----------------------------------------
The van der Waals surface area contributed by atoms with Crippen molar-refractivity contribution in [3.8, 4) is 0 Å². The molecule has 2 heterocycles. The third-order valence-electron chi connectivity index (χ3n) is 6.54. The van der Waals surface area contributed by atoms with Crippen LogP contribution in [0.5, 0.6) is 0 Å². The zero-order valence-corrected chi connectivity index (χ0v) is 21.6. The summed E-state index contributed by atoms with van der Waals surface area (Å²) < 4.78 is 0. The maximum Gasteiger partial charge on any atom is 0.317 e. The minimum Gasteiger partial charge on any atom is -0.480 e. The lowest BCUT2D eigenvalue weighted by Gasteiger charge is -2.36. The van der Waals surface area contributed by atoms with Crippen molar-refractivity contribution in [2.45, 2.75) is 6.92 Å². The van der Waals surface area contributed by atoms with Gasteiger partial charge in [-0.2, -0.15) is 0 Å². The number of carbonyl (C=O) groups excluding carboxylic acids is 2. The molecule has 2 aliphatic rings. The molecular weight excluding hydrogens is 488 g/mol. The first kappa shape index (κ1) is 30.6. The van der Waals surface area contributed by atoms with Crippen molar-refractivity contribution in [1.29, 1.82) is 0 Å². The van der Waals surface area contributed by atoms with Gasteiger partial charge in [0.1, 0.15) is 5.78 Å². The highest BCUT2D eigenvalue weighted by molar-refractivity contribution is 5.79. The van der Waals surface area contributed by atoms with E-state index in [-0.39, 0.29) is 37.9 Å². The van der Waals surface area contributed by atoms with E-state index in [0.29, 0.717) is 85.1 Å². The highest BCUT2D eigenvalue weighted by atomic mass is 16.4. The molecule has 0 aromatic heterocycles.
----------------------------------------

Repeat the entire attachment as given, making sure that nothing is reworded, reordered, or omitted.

The van der Waals surface area contributed by atoms with Crippen molar-refractivity contribution in [3.8, 4) is 0 Å². The molecule has 2 heterocycles. The third-order valence-electron chi connectivity index (χ3n) is 6.54. The van der Waals surface area contributed by atoms with Crippen LogP contribution in [0.5, 0.6) is 0 Å². The zero-order valence-corrected chi connectivity index (χ0v) is 21.6. The summed E-state index contributed by atoms with van der Waals surface area (Å²) < 4.78 is 0. The maximum Gasteiger partial charge on any atom is 0.317 e. The minimum Gasteiger partial charge on any atom is -0.480 e. The lowest BCUT2D eigenvalue weighted by Gasteiger charge is -2.36. The van der Waals surface area contributed by atoms with Crippen molar-refractivity contribution in [2.45, 2.75) is 6.92 Å². The van der Waals surface area contributed by atoms with Gasteiger partial charge in [-0.2, -0.15) is 0 Å². The number of carbonyl (C=O) groups excluding carboxylic acids is 2. The molecule has 2 aliphatic rings. The molecular weight excluding hydrogens is 488 g/mol. The first kappa shape index (κ1) is 30.6. The van der Waals surface area contributed by atoms with Crippen molar-refractivity contribution in [1.29, 1.82) is 0 Å². The van der Waals surface area contributed by atoms with Gasteiger partial charge in [0.1, 0.15) is 5.78 Å². The highest BCUT2D eigenvalue weighted by molar-refractivity contribution is 5.79. The van der Waals surface area contributed by atoms with E-state index in [-0.39, 0.29) is 37.9 Å². The van der Waals surface area contributed by atoms with E-state index in [0.29, 0.717) is 85.1 Å². The highest BCUT2D eigenvalue weighted by atomic mass is 16.4. The molecule has 0 aromatic heterocycles.